Too many LGBTQs trying to read minds on dates and apps

Q:

After a long-term relationship, I’m back out there meeting people, having fun and going on lots of dates. Some are dudes, some are dames. And as you might imagine, some are duds some are studs.

I’ve been off the market long enough that I forgot how many games are played and navigations are required. Did she just pull a bait and switch question? Is this presumptuous asshole “negging” me? What did they mean by this comment or that? Is this a date or an interview? Is there such a thing as a wrong answer?

Afterward, how long should I wait before texting or texting back? Should I bother texting a second time if there’s no response? What will they think if I wait too long, or don’t wait long enough? How much flirting is too much? When should I bring up sex? 

Speaking of sex, I might be DTF on a first date, and I might not. Are they? How can I tell?

Even when a date seems to be working, it’s work. How can I curb my over-analysis and just have fun? 

 

A:

I’m not a mind-reader, but I can predict frustration until you realize that you aren’t one either.

How can you tell what they mean, feel and want? You can’t without asking. Communication is the key to easing your mind, learning more and paving the way to potentially getting closer. 

Unlike a job interview, you’re not required to answer every question. Cut through the crap and confusion with questions of your own. Not sure what they mean? Ask for clarification.

Maybe there actually is an ulterior motive in something they said. Shut down and crack open passive-aggression with direct action: “I’m not sure how to respond. Tell me more.” You can even straight-up ask, “What do you mean exactly?”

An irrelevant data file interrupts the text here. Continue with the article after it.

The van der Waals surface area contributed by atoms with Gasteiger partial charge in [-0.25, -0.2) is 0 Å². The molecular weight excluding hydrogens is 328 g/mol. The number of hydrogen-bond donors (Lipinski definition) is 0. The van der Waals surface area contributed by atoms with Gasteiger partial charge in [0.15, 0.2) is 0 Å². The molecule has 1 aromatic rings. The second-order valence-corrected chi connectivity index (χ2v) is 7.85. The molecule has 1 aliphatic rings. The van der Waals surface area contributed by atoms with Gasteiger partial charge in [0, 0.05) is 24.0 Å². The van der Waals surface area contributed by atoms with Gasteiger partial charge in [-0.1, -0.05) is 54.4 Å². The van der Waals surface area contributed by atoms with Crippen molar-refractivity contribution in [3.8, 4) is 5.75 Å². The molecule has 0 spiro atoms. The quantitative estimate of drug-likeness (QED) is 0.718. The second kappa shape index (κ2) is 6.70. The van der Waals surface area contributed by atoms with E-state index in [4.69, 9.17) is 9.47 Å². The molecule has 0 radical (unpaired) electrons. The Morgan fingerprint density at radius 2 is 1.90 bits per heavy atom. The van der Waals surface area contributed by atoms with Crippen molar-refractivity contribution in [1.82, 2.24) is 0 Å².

Most people will be able to clarify, and when they do it’s fine. Schemers will reveal themselves pretty quickly as well when confronted.

Sexual politics can be complicated. Hormones and attractions affect emotions, our insecurities and confidences collide, and the other person’s do too. Fortunately, communication is at the ready again. Say how you feel and what you want. Ask how they feel and what they want. If you don’t match, it’s better to know than wonder.

The same goes for texts. Relax, be yourself and communicate based on that, not on what they might or might not be thinking. Feel like texting? Text. Keep it simple and light. Want a response and didn’t get one after, say, a day? Send it (and drop it if you still don’t hear back). 

“Hey I’m still thinking of you. You interested in getting together again or nah?” 

They might say no. Good, you can move on. They might also say yes. Good, you can move forward.

When taken logically, there is literally nothing to lose and everything to gain by being direct. Ask, listen intently, follow up, and nearly everyone will eventually show you who they really are.

The Q is intended for entertainment purposes and not as professional counseling. Send your burning Qs to [email protected]

Illustration by Brad Gibson

This column originally appeared in Q magazine. Read our advice column archive here, and read the original full issue online here:

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